he didn't know—that was people's own affair; after all they were not superficially repulsive—they were a hundred times cleverer than most of the dreary grandees, the "poor swells" they rushed about Europe to catch up with. "After all, they are amusing—they are!" Morgan used to say, with the wisdom of the ages. To which Pemberton always replied: "Amusing—the great Moreen troupe? Why, they're altogether delightful; and if it were not for the hitch that you and I (feeble performers!) make in the ensemble, they would carry everything before them."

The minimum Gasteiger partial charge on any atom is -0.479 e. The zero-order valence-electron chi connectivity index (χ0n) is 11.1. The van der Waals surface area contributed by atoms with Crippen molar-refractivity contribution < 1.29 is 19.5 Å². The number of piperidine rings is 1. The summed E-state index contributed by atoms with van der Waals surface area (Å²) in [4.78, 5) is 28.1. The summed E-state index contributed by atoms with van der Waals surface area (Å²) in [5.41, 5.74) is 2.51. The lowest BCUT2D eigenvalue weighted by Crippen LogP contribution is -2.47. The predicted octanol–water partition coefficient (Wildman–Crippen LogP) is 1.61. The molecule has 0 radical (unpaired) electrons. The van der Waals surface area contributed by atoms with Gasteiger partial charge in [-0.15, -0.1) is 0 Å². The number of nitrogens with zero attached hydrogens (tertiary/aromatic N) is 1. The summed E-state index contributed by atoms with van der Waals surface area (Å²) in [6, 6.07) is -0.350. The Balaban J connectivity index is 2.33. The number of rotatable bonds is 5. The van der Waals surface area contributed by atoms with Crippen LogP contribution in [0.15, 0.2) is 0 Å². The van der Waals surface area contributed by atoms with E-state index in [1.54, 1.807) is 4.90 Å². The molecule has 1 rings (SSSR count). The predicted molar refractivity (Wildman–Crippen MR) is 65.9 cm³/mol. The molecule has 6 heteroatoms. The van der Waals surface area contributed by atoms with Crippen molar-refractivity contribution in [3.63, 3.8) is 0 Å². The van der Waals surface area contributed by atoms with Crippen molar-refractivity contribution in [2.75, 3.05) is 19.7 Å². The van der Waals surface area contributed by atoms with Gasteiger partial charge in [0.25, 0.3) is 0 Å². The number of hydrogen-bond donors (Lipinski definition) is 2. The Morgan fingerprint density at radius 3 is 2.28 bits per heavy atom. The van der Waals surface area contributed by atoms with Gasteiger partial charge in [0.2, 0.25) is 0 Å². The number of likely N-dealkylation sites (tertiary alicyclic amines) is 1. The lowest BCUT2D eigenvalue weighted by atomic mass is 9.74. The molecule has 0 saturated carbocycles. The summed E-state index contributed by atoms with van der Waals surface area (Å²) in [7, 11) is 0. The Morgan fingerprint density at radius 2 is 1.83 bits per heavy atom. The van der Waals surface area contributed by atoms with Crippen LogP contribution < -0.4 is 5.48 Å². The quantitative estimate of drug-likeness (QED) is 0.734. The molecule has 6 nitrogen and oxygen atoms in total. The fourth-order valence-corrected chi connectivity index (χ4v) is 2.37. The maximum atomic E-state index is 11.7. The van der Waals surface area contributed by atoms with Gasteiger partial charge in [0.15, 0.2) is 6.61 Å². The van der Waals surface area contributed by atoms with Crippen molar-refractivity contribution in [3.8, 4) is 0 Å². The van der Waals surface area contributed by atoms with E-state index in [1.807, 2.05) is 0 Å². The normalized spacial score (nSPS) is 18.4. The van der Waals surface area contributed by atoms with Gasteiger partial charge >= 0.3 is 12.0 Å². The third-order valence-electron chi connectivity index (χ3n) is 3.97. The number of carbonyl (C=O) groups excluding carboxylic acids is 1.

What the boy couldn't get over was that this particular blight seemed, in a tradition of self-respect, so undeserved and so arbitrary. No doubt people had a right to take the line they liked; but why should his people have liked the line of pushing and toadying and lying and cheating? What had their forefathers—all decent folk, so far as he knew—done to them, or what had he done to them? Who had poisoned their blood with the fifth-rate social ideal, the fixed idea of making smart acquaintances and getting into the monde chic, especially when it was foredoomed to failure and exposure? They showed so what they were after; that was what made the people they wanted not want them. And never a movement of dignity, never a throb of shame at looking each other in the face, never any independence or resentment or disgust. If his father or his brother would only knock some one down once or twice a year! Clever as they were they never guessed how they appeared. They were good-natured, yes—as good-natured as Jews at the doors of clothing-shops! But was that the model one wanted one's family to follow? Morgan had dim memories of an old grandfather, the maternal, in New York, whom he had been taken across the ocean to see, at the